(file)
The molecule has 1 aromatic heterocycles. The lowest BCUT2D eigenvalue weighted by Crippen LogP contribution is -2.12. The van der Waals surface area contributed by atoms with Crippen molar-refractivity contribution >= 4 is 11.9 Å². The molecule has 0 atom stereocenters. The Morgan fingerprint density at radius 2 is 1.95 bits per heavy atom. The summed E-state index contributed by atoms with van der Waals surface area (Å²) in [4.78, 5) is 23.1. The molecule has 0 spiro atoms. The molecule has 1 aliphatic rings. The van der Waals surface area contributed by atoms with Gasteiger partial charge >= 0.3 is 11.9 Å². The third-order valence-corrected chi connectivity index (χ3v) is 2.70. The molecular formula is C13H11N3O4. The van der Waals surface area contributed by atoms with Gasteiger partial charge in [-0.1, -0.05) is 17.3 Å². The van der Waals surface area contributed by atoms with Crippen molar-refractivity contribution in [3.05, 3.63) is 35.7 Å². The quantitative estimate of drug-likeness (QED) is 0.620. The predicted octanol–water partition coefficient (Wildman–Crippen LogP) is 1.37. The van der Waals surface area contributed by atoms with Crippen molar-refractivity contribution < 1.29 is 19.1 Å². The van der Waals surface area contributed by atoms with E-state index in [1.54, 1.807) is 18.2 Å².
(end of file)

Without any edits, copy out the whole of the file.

The molecule has 1 aromatic heterocycles. The lowest BCUT2D eigenvalue weighted by Crippen LogP contribution is -2.12. The van der Waals surface area contributed by atoms with Crippen molar-refractivity contribution >= 4 is 11.9 Å². The molecule has 0 atom stereocenters. The Morgan fingerprint density at radius 2 is 1.95 bits per heavy atom. The summed E-state index contributed by atoms with van der Waals surface area (Å²) in [4.78, 5) is 23.1. The molecule has 0 spiro atoms. The molecule has 1 aliphatic rings. The van der Waals surface area contributed by atoms with Gasteiger partial charge >= 0.3 is 11.9 Å². The third-order valence-corrected chi connectivity index (χ3v) is 2.70. The molecular formula is C13H11N3O4. The van der Waals surface area contributed by atoms with Gasteiger partial charge in [-0.1, -0.05) is 17.3 Å². The van der Waals surface area contributed by atoms with Crippen molar-refractivity contribution in [3.05, 3.63) is 35.7 Å². The quantitative estimate of drug-likeness (QED) is 0.620. The predicted octanol–water partition coefficient (Wildman–Crippen LogP) is 1.37. The van der Waals surface area contributed by atoms with Crippen molar-refractivity contribution < 1.29 is 19.1 Å². The van der Waals surface area contributed by atoms with E-state index in [1.54, 1.807) is 18.2 Å².